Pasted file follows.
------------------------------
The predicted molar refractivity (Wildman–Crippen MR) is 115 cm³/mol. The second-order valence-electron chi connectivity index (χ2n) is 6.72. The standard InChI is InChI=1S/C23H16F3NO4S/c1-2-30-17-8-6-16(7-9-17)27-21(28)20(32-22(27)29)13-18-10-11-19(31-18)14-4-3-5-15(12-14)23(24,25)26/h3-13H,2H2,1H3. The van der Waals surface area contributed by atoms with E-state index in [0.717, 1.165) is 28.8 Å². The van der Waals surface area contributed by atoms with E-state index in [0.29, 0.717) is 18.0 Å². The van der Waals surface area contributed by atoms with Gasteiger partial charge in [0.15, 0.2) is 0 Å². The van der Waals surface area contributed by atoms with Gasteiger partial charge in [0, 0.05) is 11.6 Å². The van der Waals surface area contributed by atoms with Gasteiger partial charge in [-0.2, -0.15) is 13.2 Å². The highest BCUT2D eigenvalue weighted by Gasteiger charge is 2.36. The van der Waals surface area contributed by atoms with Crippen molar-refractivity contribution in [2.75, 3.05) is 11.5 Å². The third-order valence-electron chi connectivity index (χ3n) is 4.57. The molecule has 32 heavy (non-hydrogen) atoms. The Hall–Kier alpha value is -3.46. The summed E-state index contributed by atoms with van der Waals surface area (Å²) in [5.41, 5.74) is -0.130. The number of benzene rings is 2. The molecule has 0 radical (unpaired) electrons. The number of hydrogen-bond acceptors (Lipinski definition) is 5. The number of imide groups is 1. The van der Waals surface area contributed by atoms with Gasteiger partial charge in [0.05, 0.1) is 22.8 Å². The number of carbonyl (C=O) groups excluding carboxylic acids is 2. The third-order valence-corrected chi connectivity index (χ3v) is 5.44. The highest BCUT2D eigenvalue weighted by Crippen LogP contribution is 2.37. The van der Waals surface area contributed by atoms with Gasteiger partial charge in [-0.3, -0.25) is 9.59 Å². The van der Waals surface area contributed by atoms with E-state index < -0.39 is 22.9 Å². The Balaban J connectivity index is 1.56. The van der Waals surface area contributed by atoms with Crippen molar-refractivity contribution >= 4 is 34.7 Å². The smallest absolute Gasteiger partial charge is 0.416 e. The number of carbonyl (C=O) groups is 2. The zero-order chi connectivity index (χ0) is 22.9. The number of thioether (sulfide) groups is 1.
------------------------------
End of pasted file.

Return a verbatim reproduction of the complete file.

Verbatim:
The predicted molar refractivity (Wildman–Crippen MR) is 115 cm³/mol. The second-order valence-electron chi connectivity index (χ2n) is 6.72. The standard InChI is InChI=1S/C23H16F3NO4S/c1-2-30-17-8-6-16(7-9-17)27-21(28)20(32-22(27)29)13-18-10-11-19(31-18)14-4-3-5-15(12-14)23(24,25)26/h3-13H,2H2,1H3. The van der Waals surface area contributed by atoms with E-state index in [0.717, 1.165) is 28.8 Å². The van der Waals surface area contributed by atoms with E-state index in [0.29, 0.717) is 18.0 Å². The van der Waals surface area contributed by atoms with Gasteiger partial charge in [0.15, 0.2) is 0 Å². The van der Waals surface area contributed by atoms with Gasteiger partial charge in [0, 0.05) is 11.6 Å². The van der Waals surface area contributed by atoms with Gasteiger partial charge in [-0.2, -0.15) is 13.2 Å². The highest BCUT2D eigenvalue weighted by Gasteiger charge is 2.36. The van der Waals surface area contributed by atoms with Crippen molar-refractivity contribution in [2.75, 3.05) is 11.5 Å². The third-order valence-electron chi connectivity index (χ3n) is 4.57. The molecule has 32 heavy (non-hydrogen) atoms. The Hall–Kier alpha value is -3.46. The summed E-state index contributed by atoms with van der Waals surface area (Å²) in [5.41, 5.74) is -0.130. The number of benzene rings is 2. The molecule has 0 radical (unpaired) electrons. The number of hydrogen-bond acceptors (Lipinski definition) is 5. The number of imide groups is 1. The van der Waals surface area contributed by atoms with Gasteiger partial charge in [0.05, 0.1) is 22.8 Å². The number of carbonyl (C=O) groups excluding carboxylic acids is 2. The third-order valence-corrected chi connectivity index (χ3v) is 5.44. The highest BCUT2D eigenvalue weighted by Crippen LogP contribution is 2.37. The van der Waals surface area contributed by atoms with Gasteiger partial charge in [-0.3, -0.25) is 9.59 Å². The van der Waals surface area contributed by atoms with E-state index < -0.39 is 22.9 Å². The Balaban J connectivity index is 1.56. The van der Waals surface area contributed by atoms with Crippen molar-refractivity contribution >= 4 is 34.7 Å². The smallest absolute Gasteiger partial charge is 0.416 e. The number of carbonyl (C=O) groups is 2. The zero-order chi connectivity index (χ0) is 22.9. The number of thioether (sulfide) groups is 1.